She was in despair, for not to make the speech would be to play the traitor to the cause of Woman, and to show the basest ingratitude to Bryn Mawr, the place that had fitted her for her life work. Taking herself to task had no effect. She wrote some sentences, read them over, found them vague and inaffective, gushing indeed. She continued to write almost feverishly only to reject sheet after[Pg 15] sheet. At length she decided that she had no exact information, neither facts nor figures. That was the trouble. In the discussion of so weighty a matter both were important. Then, almost as an inspiration, it seemed to her, came the thought of Katherine Brewster, also a Bryn Mawrtyr, also interested in woman.

"She is certainly just the person," said Ellen, and she was soon standing on the Brewsters' doorstep. A very systematic maid opened the door and showed Ellen to a small room at the end of the hall. Katherine's quarters had always met with her approval,—the little room in which she waited, communicating as she remembered with a larger room beyond, had about it an air of business and privacy. Though it had for seats only the stiffest of chairs, and for reading matter only the dullest of reports, Ellen's mood led her to envy the uncomfortable and repellent atmosphere. By force of contrast it reminded her of many miserable occasions, when she had tried to feel at ease, while interviewing some ardent reformer in the presence of her humourous if sympathetic family.

She forgot for the time being, what she could not but perceive in her less absorbed moments, that the distinction and notoriety of Katherine was the distinction and notoriety of the Brewster family; and[Pg 16] that, in sacrificing the general comfort to the convenience of one, they were exchanging insignificance for importance; while she, however conspicuous personally, was also the daughter of Chief Justice Blake, and was "the image of her mother, the beautiful Polly Meredith." "Not so good-looking though," sighed many an old gentleman, as his thoughts reverted to the triumphs of that beauteous maid in the days when girls broke hearts, rather than conventions.

Wealth and social distinction, good-breeding and beauty were hers without an effort, without a college education; yet she knew well that there was something in her that was due to Bryn Mawr. In striving to express this she had come to Katherine Brewster, sure that from her she would get the explanation.

She had hardly sat down before the door between the rooms opened energetically and the brisk young owner appeared, cheerful and businesslike in manner.

"Oh, Ellen! How do you do? I shall be at leisure," drawing out her watch and considering a moment, "in six or seven minutes."

Without waiting for an answer, Katherine turned back to the other room. She left the door behind her open and Ellen could not but see what was[Pg 17] going on. Her disused sense of the ridiculous stirred slightly as she took in the details. Katherine was talking, or rather giving facts, to a young man who was dotting down her words in shorthand. From the scraps of the conversation that reached her, Ellen received a confused impression of myriads of facts marshalled in excellent order. She congratulated herself that she had indeed come to the right person and would find valuable assistance in the clear brain of Katherine Brewster.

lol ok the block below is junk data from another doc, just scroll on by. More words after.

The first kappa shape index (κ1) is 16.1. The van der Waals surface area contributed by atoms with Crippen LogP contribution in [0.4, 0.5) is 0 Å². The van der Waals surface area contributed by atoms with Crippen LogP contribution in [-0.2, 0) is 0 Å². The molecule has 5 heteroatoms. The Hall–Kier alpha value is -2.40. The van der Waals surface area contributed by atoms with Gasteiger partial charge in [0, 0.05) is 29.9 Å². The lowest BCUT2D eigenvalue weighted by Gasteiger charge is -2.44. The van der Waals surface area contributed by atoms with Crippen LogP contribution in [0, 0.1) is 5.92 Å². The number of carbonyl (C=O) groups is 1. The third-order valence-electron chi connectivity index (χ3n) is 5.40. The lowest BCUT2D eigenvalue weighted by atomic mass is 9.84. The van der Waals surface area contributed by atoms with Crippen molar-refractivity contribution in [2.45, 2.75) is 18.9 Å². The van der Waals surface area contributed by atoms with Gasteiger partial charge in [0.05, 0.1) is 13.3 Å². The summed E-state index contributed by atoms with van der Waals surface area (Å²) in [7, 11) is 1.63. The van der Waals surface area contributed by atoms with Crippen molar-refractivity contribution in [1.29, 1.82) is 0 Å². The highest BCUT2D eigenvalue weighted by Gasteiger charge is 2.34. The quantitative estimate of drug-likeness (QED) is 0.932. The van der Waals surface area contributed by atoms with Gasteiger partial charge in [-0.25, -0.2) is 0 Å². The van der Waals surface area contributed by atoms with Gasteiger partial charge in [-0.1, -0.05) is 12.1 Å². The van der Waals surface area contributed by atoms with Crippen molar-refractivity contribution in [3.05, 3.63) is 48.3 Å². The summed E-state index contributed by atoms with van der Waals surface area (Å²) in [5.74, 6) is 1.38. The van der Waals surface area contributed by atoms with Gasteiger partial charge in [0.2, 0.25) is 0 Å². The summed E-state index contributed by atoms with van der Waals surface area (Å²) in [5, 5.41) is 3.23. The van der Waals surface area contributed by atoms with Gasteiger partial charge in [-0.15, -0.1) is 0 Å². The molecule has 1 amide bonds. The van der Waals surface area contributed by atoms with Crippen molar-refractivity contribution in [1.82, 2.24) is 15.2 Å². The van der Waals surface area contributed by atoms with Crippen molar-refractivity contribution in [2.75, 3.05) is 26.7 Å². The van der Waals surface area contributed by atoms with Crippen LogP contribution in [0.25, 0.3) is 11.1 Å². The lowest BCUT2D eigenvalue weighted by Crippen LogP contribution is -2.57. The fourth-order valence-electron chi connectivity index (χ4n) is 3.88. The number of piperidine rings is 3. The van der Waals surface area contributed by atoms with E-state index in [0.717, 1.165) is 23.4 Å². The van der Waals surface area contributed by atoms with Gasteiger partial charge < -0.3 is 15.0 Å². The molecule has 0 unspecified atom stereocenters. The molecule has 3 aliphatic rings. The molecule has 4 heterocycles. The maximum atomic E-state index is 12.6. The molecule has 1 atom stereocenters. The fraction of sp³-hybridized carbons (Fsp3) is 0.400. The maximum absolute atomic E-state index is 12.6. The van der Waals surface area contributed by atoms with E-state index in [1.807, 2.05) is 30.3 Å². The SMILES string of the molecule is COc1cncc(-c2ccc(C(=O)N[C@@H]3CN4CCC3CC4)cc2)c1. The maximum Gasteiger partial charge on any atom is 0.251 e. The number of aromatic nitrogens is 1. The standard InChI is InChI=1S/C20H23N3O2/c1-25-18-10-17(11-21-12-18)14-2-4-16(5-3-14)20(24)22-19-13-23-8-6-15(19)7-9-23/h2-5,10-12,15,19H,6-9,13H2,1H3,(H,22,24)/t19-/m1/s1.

At length she caught the words, "I have now given you all the information at my command, and shall trust you to make it interesting to the general public and so prepare the way for our reform." The young man could not linger in face of the finality in her manner, and before he was well out of the door Katherine had turned to her next visitor with brief friendliness.

"I'm glad to see you, Ellen, and can just fit you in between the Committee of Councils and the reporter, who was anxious to get my opinion on the new system for the disposal of garbage. I should like to tell you all about it. It is so absorbing."

"I am afraid I shall have to hold you down to another subject. I need enlightenment as well as the reporter. I have to tell the Women's Congress[Pg 18] the value of life in a woman's college. I was sure this subject was one on which I was well informed, till I came to think what I might say,—and lo! commonplaces are all I can utter. I was at a loss what to do,—loath to break my promise, and helpless in my stupidity. Now, can't you give me an idea? I hate to bother you, you are so busy. But it isn't for myself only."

"Well, Ellen, I think I can help you," answered Katherine with the utmost seriousness, "but you will need pencil and paper," rising to get them, "or suppose you sit here," sweeping aside the papers littered over the desk and pointing to the chair in front of it. "I shall have to deal in figures and you might not remember them all."

Then followed a maze of numbers reeled off with surprising readiness, now and then authenticated by a glance at one of the many pigeon-holes. Ellen felt somewhat dazed; but she was conscious that the bewilderment was her contribution for the figures were arranged with precision,—Health of College Women, Matrimonial Prospects of College Women, The College Woman and the Problem of Domestic Service, The Economic Results of College training for Women. Valuable facts were quoted from them, facts bristling with suggestions for the capable young woman so utterly mistress of them,[Pg 19] but a trifle unmanageable for Ellen till she should have time thoroughly to conquer them.

She was not altogether ungrateful when the servant announced the Committee of Selectmen, and she hastened to show her deference to the fathers of the city by immediate withdrawal.

Katherine's good-bye took the form of advice, "I should certainly deal with the practical value of college life, taking up some line of thought that will show its power to make women effective citizens in the broad sense of the word."